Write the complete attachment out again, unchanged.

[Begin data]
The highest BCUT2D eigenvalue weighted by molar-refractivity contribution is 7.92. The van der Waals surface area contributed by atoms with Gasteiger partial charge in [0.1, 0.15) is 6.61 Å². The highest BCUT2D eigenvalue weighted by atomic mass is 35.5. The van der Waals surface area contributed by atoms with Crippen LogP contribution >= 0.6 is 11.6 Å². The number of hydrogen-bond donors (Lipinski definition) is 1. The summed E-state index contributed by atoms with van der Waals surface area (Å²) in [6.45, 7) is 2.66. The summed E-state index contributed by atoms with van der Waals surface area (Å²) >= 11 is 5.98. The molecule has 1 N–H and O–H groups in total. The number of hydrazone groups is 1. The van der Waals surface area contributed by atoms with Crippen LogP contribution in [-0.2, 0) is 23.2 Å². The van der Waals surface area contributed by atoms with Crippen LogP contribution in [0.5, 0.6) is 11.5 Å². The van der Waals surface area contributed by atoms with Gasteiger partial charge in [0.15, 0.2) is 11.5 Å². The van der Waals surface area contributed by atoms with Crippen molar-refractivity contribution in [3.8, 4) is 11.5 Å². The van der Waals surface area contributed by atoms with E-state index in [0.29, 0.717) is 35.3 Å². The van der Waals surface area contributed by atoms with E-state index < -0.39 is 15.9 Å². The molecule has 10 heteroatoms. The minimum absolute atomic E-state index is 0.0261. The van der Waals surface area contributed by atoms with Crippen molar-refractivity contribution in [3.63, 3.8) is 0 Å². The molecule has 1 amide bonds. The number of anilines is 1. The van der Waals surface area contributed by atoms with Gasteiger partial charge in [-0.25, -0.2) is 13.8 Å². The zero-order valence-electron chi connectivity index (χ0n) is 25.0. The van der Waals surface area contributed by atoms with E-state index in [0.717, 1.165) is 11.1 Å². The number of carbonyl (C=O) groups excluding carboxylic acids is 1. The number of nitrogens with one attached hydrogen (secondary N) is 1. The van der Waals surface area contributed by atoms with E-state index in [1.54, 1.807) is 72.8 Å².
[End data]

The highest BCUT2D eigenvalue weighted by molar-refractivity contribution is 7.92. The van der Waals surface area contributed by atoms with Gasteiger partial charge in [0.1, 0.15) is 6.61 Å². The highest BCUT2D eigenvalue weighted by atomic mass is 35.5. The van der Waals surface area contributed by atoms with Crippen LogP contribution >= 0.6 is 11.6 Å². The number of hydrogen-bond donors (Lipinski definition) is 1. The summed E-state index contributed by atoms with van der Waals surface area (Å²) in [6.45, 7) is 2.66. The summed E-state index contributed by atoms with van der Waals surface area (Å²) >= 11 is 5.98. The molecule has 1 N–H and O–H groups in total. The number of hydrazone groups is 1. The van der Waals surface area contributed by atoms with Crippen LogP contribution in [-0.2, 0) is 23.2 Å². The van der Waals surface area contributed by atoms with Crippen LogP contribution in [0.5, 0.6) is 11.5 Å². The van der Waals surface area contributed by atoms with Gasteiger partial charge in [0.15, 0.2) is 11.5 Å². The van der Waals surface area contributed by atoms with Crippen molar-refractivity contribution in [3.8, 4) is 11.5 Å². The van der Waals surface area contributed by atoms with E-state index in [0.29, 0.717) is 35.3 Å². The van der Waals surface area contributed by atoms with E-state index < -0.39 is 15.9 Å². The molecule has 10 heteroatoms. The minimum absolute atomic E-state index is 0.0261. The van der Waals surface area contributed by atoms with Crippen molar-refractivity contribution in [3.63, 3.8) is 0 Å². The molecule has 1 amide bonds. The number of anilines is 1. The van der Waals surface area contributed by atoms with Gasteiger partial charge in [-0.25, -0.2) is 13.8 Å². The zero-order valence-electron chi connectivity index (χ0n) is 25.0. The van der Waals surface area contributed by atoms with E-state index in [0.717, 1.165) is 11.1 Å². The number of carbonyl (C=O) groups excluding carboxylic acids is 1. The number of nitrogens with one attached hydrogen (secondary N) is 1. The van der Waals surface area contributed by atoms with E-state index in [1.54, 1.807) is 72.8 Å².